Robertson (unpublished), who originally analyzed Profiel 1, found good agreement between densities derived seismically and those measured on cores from the 100-m hole nearby (personal communication from C. C. Langway, Jr, 1975 (Fig. 3). On the other hand, densities derived from Profile 2, also shown in Figure 3, are significantly greater. The indication is that there is a significant horizontal variation in density between the two sites. Two possible causes can be suggested for this: The first is that some physical change occurred in the J-9 area during the two-year time period. However, this seems highly unlikely since the differences are marked at depths greater than 20 m but negligible near the surface.
Fig. 3. Density–depth curves. Densities measured on cores are shown by crosses; those determined from the seismic velocities are shown by solid circles for the 1974–75 profile and by open circles for the 1976–77 profile.
A more plausible possibility is that the effect is associated with the interaction between ice stream B and the ice shelf. The occurrence of large stresses is indicated by the heavily-crevassed boundary area that terminates about 100 km up-stream from station J-9 (fig. 10 in Jezek and others, 1979). For an ice-shelf velocity of about 350 m a−1 (Thomas, 1976[a]), that distance corresponds to an estimated age of about 300 years. The disturbed surface from the crevassed zone would thus be buried at J-9 at a depth corresponding to 300 years of undisturbed snow accumulation, i.e. about 30 m (Thomas, 1976[b]). This agrees roughly with the depth to the top of the density anomaly. In support of the idea of up-stream deformation is the earlier discovery by Robertson (unpublished) of significantly different values for the maximum P-wave velocity along reversed profiles, indicating a dipping structure (not necessarily dipping smoothly), at RIGGS 1973–74 base camp (station B.C.) about 30 km up-stream.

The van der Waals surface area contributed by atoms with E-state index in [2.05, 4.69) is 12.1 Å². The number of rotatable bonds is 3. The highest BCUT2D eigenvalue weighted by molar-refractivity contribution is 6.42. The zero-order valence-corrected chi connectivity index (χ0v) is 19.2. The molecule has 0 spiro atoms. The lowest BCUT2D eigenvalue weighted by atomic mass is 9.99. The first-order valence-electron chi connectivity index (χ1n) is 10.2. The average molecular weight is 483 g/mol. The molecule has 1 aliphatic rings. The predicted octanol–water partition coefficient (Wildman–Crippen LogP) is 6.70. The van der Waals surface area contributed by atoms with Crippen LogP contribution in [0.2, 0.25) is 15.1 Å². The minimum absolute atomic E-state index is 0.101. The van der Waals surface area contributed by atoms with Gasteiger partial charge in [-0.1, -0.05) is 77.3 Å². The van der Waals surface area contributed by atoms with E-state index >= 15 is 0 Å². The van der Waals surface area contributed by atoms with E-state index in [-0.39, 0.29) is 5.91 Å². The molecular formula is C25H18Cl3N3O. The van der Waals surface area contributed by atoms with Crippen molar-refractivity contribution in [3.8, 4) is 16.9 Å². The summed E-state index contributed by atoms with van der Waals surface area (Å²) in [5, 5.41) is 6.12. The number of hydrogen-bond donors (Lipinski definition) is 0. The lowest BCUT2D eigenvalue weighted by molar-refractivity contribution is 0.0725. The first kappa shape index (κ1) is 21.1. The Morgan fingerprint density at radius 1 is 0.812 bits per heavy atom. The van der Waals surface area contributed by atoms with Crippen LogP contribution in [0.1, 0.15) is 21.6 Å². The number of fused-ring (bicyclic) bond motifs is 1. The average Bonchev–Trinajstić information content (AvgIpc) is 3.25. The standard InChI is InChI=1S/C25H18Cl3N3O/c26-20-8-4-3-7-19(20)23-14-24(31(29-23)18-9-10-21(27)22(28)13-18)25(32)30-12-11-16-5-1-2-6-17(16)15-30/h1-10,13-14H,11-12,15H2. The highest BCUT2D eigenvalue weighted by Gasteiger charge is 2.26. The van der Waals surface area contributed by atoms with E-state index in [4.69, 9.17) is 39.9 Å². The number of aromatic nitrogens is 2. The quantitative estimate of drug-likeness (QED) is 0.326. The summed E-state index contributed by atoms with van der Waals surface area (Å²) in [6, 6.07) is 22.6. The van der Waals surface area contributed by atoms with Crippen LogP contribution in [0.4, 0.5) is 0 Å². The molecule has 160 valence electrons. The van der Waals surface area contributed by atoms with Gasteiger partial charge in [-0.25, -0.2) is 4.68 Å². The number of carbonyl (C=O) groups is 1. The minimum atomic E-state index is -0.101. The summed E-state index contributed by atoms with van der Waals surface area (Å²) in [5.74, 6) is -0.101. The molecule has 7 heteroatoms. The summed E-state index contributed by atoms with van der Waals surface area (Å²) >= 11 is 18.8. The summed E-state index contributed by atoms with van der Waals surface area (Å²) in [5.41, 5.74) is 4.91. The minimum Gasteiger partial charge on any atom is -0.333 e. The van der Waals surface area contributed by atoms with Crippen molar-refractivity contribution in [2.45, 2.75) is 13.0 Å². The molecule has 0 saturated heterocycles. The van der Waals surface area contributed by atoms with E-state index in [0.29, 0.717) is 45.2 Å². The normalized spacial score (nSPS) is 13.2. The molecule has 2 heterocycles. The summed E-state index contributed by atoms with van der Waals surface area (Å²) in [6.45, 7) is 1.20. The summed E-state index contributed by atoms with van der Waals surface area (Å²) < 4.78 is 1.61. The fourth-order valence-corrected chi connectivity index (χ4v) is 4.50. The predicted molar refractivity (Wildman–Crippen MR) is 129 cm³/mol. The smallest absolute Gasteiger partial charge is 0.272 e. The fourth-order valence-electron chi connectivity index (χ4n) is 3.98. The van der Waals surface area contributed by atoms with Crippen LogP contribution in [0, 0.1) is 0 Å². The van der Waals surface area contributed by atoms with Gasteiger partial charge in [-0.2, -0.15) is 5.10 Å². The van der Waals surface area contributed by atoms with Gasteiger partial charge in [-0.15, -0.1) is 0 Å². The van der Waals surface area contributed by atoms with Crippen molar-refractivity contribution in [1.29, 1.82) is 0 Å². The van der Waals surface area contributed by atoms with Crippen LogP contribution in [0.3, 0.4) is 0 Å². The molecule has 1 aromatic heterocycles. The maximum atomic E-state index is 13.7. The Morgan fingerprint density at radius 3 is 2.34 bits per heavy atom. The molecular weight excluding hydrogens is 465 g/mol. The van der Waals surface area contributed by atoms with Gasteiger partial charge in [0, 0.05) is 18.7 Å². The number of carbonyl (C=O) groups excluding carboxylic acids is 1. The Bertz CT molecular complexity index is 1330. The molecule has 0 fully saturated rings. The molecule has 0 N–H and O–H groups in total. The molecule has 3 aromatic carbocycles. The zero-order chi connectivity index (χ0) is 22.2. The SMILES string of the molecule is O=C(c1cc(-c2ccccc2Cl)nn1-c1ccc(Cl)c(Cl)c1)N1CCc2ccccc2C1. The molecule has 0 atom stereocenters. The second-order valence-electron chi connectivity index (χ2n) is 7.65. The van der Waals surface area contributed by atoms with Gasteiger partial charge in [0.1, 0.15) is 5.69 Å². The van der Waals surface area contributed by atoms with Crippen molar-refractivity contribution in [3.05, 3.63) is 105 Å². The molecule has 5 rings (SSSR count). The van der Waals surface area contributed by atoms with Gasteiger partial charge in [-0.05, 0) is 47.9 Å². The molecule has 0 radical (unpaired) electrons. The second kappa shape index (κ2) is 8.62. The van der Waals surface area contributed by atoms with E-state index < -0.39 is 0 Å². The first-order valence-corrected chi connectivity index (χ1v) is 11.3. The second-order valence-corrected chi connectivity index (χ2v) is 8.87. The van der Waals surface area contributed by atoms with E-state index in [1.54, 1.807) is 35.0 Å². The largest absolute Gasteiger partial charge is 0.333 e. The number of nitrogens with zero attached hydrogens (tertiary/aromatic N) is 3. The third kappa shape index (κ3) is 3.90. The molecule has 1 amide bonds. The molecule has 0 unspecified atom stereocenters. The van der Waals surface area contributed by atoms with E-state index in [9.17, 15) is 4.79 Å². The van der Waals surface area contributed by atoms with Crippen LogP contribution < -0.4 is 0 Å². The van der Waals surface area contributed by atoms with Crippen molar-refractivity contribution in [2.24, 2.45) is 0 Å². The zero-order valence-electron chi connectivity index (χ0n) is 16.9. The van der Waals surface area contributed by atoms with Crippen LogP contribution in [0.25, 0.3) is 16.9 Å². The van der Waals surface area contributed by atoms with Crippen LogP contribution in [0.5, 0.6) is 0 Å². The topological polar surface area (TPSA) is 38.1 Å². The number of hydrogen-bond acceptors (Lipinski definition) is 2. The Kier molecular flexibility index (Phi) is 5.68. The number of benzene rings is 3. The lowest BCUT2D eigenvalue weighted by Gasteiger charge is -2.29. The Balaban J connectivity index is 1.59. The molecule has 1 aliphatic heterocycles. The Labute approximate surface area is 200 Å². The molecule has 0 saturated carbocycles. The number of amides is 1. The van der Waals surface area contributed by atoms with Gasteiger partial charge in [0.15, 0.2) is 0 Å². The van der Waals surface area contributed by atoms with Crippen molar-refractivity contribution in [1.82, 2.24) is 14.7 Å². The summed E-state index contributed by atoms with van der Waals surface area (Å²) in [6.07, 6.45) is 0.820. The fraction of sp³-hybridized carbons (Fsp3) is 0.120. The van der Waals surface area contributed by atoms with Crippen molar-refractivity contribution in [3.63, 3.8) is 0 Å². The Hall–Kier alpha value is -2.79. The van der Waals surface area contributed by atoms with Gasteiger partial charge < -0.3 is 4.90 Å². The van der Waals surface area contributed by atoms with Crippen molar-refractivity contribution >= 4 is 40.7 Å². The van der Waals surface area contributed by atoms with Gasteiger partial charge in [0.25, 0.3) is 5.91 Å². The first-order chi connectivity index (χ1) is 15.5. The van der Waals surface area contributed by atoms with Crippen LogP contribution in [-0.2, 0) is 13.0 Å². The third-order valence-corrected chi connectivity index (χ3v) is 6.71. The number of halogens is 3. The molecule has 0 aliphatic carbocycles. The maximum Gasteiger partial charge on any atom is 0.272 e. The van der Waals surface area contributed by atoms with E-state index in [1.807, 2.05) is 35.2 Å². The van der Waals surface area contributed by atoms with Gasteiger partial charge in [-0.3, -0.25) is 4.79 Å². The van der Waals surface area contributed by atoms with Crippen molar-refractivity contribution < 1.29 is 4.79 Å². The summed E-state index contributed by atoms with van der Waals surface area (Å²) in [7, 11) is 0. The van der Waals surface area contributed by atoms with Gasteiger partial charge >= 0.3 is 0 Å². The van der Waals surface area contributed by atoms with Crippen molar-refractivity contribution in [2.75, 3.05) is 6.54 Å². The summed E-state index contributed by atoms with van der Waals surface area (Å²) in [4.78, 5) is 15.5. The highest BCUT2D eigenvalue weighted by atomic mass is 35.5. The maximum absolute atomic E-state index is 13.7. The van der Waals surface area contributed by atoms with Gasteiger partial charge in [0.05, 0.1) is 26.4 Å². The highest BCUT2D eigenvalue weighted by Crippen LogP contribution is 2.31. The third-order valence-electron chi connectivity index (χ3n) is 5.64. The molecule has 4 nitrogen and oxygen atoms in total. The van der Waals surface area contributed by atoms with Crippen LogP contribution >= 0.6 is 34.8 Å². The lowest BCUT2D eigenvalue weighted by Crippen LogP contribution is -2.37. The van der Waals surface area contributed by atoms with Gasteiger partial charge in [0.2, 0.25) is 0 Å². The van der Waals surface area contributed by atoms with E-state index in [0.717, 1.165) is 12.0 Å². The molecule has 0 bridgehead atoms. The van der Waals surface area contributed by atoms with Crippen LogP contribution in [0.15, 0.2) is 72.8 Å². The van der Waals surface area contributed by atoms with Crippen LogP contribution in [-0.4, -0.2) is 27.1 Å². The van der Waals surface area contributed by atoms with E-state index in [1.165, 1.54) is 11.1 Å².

No more detailed interpretation can be made without making further velocity–depth maps. It is worth emphasizing, however, that the assumption of lateral homogeneity of density in low-stress regions may be invalid in regions down-stream of high-stress zones.
The authors are grateful particularly to Henry Pollak for field assistance during the 1976–77 season. This research was supported by National Science Foundation grants OPP72-05802 and DPP76-01415.
Jezek, K. C., and others. 1979. Electromagnetic sounding of bottom crevasses on the Ross Ice Shelf, Antarctica, by Jezek, K. C., Bentley, C. R. and Clough, J. W.. Journal of Glaciology, Vol. 24, No. 90, p. 321–30.
Kirchner, J. F. Unpublished. Seismic refraction studies on the Ross Ice Shelf, Antarctica. [M.S. thesis, University of Wisconsin—Madison, 1978.]
1972. Über die Beziehung zwischen seismischen Geschwindigkeiten und der Dichte in Firn und Eis. Zeitschrift für Geophysik, Bd. 38, Ht. 5, p. 925–35.
Robertson, J. D. Unpublished. Geophysical studies on the Ross Ice Shelf, Antarctica. [Ph.D. thesis, University of Wisconsin—Madison, 1975.]
Thomas, R. H.
1976[a]. Ice velocities on the Ross Ice Shelf. Antarctic Journal of the United States, Vol. 11, No. 4, p. 279–81.
Thomas, R. H.
1976[b]. Thickening of the Ross Ice Shelf and equilibrium state of the West Antarctic ice sheet. Nature Vol. 259, No. 5540, p. 180–83.